Pontiac Solstice Forum banner

1 - 3 of 3 Posts

·
Registered
Joined
·
7,159 Posts
Discussion Starter #1
[Crosspost] Saw this in this month's RockAuto newsletter. Thought it bears exposing to a wider audience (no personal experience of if it works or not)...

(Calling chickenwire - dude, you know you want to jump in here!) :devil:

Tired of breaking the old, brittle plastic clips that hold on exterior and interior trim? Worried that the plastic thermostat housing will either leak or crack after being over tightened? Hoping for a way to rejuvenate the yellowed plastic gears, slides and rollers in that window regulator? Having trouble sliding the plastic handles onto the metal rods that came with that new foosball table? The answer to these and other plastics conundrums is an elixir available at the nearest kitchen sink.

My dad was a plastics engineer for 30+ years. One of the best tips he has given me thus far is to rejuvenate and limber up old and new thermoplastic polymers by soaking them for a minute or so in boiling water. The results with nylon can be especially dramatic. Yellowish nylon goes into the water brittle and comes out supple and milky white. New composite thermostat housings, foosball table handles, and other plastic pieces that must be mounted to metal become slightly more flexible and are an easier and better fit.

The boiling water does not melt the plastic. Soaking nylon in room temperature water for a long time has the same impact as a short bath in boiling water. The chemistry is too complex for just the son of a plastics engineer to explain. Basically the moisture releases tension between polymer molecules that was created when the plastic was first made (molded, extruded, etc.) or that built up over time as the plastic was exposed to sunlight, heat, chemicals or otherwise aged.

Over the years I have only seen good results from putting my plastic parts in boiling water. At worst the plastic seems unaffected, probably a thermoset plastic (rigid body parts, distributor caps, Bakelite, etc.). However, there are myriad plastic resin recipes and plastic products out there and I must include a disclaimer and encourage common sense and caution. Do not soak plastic pieces that include electronics, gaskets, lubricants, paint, adhesives, decals, etc. that are not supposed to be exposed to water. Do not bring a plastic part out of a freezing garage and immediately dunk it into a boiling pot of water. Thin, molded plastic pieces like interior trim or milk jugs might lose their shape if exposed to heat. Heat and moisture from boiling water might not be uniformly transferred through very thick plastic pieces. If you are at all concerned about the temperature of boiling water, then maybe instead try soaking the plastic piece in unheated water for a day or two. Don’t boil a greasy composite valve cover in your spouse’s favorite spaghetti kettle…

Tom Taylor,
RockAuto.com
 

·
Registered
Joined
·
5,430 Posts
Spot on for the most part. Many thermoplastics are hygroscopic - they will absorb moisture. In fact, most of what we mold must be dried prior to molding or else we will have quality problems. The worst of which occurs with polyesters because they can show no visible signs of issues but, if molded wet, become nearly as brittle as glass.

Nylons are very sensitive to moisture, so much in fact that their manufacturers actually publish physical properties "dry as molded" and at "50 humidity". We even have some parts we mold that we moisture treat in the fall and winter months when the humidity is low. Even had a transmission governor gear that had a breakage problem....every Monday...only in the winter. Assembly line would leave the box open over the weekend and at start up on Monday the gears would break. They opened the next box and the problem went away.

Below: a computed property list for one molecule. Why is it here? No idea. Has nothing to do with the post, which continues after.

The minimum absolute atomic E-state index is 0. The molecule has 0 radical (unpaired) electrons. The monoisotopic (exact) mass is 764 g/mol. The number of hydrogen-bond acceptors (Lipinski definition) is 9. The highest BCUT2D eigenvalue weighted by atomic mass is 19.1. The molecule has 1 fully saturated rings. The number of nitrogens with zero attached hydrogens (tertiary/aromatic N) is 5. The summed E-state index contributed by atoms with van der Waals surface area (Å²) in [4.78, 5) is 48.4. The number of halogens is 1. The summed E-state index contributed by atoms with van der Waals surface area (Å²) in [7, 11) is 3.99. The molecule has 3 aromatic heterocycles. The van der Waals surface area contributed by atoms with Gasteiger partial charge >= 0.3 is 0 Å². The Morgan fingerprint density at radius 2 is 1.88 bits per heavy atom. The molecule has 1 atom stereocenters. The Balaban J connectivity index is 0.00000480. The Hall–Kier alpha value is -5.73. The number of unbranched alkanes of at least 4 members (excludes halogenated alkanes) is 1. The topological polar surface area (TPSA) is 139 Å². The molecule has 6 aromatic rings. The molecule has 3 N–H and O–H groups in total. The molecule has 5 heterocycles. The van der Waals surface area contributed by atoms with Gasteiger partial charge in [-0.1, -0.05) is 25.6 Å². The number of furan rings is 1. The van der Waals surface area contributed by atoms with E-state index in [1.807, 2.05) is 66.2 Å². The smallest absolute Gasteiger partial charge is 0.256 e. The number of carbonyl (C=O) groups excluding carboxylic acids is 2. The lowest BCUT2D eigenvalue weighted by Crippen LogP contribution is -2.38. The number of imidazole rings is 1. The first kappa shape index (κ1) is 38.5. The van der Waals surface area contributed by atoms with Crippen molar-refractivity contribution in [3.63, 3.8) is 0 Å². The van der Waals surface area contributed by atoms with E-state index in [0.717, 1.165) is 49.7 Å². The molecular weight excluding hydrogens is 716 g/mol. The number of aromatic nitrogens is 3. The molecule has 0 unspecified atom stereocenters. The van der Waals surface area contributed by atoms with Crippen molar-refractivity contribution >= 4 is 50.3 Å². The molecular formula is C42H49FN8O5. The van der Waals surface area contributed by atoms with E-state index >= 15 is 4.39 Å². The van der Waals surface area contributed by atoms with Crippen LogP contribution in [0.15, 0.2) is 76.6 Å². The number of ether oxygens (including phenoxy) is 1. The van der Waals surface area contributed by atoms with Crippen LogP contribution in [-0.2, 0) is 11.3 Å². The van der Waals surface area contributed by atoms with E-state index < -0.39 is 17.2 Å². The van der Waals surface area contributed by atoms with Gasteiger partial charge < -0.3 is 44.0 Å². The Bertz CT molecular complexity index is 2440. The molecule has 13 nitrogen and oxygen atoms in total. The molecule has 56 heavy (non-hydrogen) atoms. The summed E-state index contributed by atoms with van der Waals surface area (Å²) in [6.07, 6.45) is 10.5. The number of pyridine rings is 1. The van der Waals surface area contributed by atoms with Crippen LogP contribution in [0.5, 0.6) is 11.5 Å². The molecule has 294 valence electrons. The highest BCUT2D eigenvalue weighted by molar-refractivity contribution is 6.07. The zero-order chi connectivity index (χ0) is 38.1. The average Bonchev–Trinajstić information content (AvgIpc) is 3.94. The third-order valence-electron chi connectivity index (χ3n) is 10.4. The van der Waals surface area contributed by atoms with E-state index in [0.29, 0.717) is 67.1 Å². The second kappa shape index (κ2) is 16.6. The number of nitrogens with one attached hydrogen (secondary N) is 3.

I would shy away from the boiling water and recommend just soaking in warm water for a couple of days. Remember me discussing residual stresses? 212 degree water shouldn't cause the parts to warp, but as the author above stresses, it could. Thermoset plastics will not be affected by moisture at all. (Thermosets will not melt under heat - they undergo a chemical transition during molding and will not melt again.) The higher temperature resins tend to pick up less moisture so you're not going to affect their properties much at all. (Thermostat housings, water pump housings, etc.)

Nylons are amazing in the difference in performance. If you're pulling apart a rod and latch assembly or door clips, soaking them in water will make a HUGE difference. Even just squirting with a spray bottle a couple of times for a few days before youj tear it appart will be beneficial. A good example is many years back we had a box full of cheap zip-ties at the plant and they'd snap like potato chips when you tried to use them. Threw a bunch into a bucket of water and the next day you could tie them into knots no problem.

The smaller parts will not likely have a recycle identifier on them - a lot of which are molded from nylon. Parts that are big enough to be identified will have 2 or 3 letters between two chevrons > < to tell you what they are.

>PA< = polyamide = nylon.
 

·
Registered
Joined
·
5,430 Posts
Additional note - the article mentions the slides in windor regulator assemblies. Many of those are of >POM< polyoxymethylene or "acetal". This material is very lubricious and works great in sliding applications. It's wear resistance under light loads is great but more importantly it's coefficient of friction is outstanding compared to nylon. However, it is not affected by moisture.

Another key point the author makes - you will do no harm by moisture treating as long as you're not boiling off labels, gaskets, etc.
 
1 - 3 of 3 Posts
Top